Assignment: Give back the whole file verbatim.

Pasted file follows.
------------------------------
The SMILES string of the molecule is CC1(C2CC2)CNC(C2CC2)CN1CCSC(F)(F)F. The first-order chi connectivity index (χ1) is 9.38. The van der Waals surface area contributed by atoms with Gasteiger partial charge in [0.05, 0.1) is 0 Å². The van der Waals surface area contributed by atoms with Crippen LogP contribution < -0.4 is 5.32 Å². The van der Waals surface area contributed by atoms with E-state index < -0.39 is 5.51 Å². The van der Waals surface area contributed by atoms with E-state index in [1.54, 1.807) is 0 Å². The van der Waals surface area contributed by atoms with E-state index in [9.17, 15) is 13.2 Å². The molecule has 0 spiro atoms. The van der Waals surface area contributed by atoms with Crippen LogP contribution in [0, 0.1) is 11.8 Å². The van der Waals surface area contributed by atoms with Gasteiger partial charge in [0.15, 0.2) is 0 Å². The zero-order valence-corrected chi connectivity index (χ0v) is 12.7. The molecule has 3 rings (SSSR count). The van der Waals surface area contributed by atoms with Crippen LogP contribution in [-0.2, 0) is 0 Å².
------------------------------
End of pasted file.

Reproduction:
The SMILES string of the molecule is CC1(C2CC2)CNC(C2CC2)CN1CCSC(F)(F)F. The first-order chi connectivity index (χ1) is 9.38. The van der Waals surface area contributed by atoms with Gasteiger partial charge in [0.05, 0.1) is 0 Å². The van der Waals surface area contributed by atoms with Crippen LogP contribution < -0.4 is 5.32 Å². The van der Waals surface area contributed by atoms with E-state index < -0.39 is 5.51 Å². The van der Waals surface area contributed by atoms with E-state index in [1.54, 1.807) is 0 Å². The van der Waals surface area contributed by atoms with E-state index in [9.17, 15) is 13.2 Å². The molecule has 0 spiro atoms. The van der Waals surface area contributed by atoms with Crippen LogP contribution in [0, 0.1) is 11.8 Å². The van der Waals surface area contributed by atoms with Gasteiger partial charge in [0.15, 0.2) is 0 Å². The zero-order valence-corrected chi connectivity index (χ0v) is 12.7. The molecule has 3 rings (SSSR count). The van der Waals surface area contributed by atoms with Crippen LogP contribution in [-0.2, 0) is 0 Å².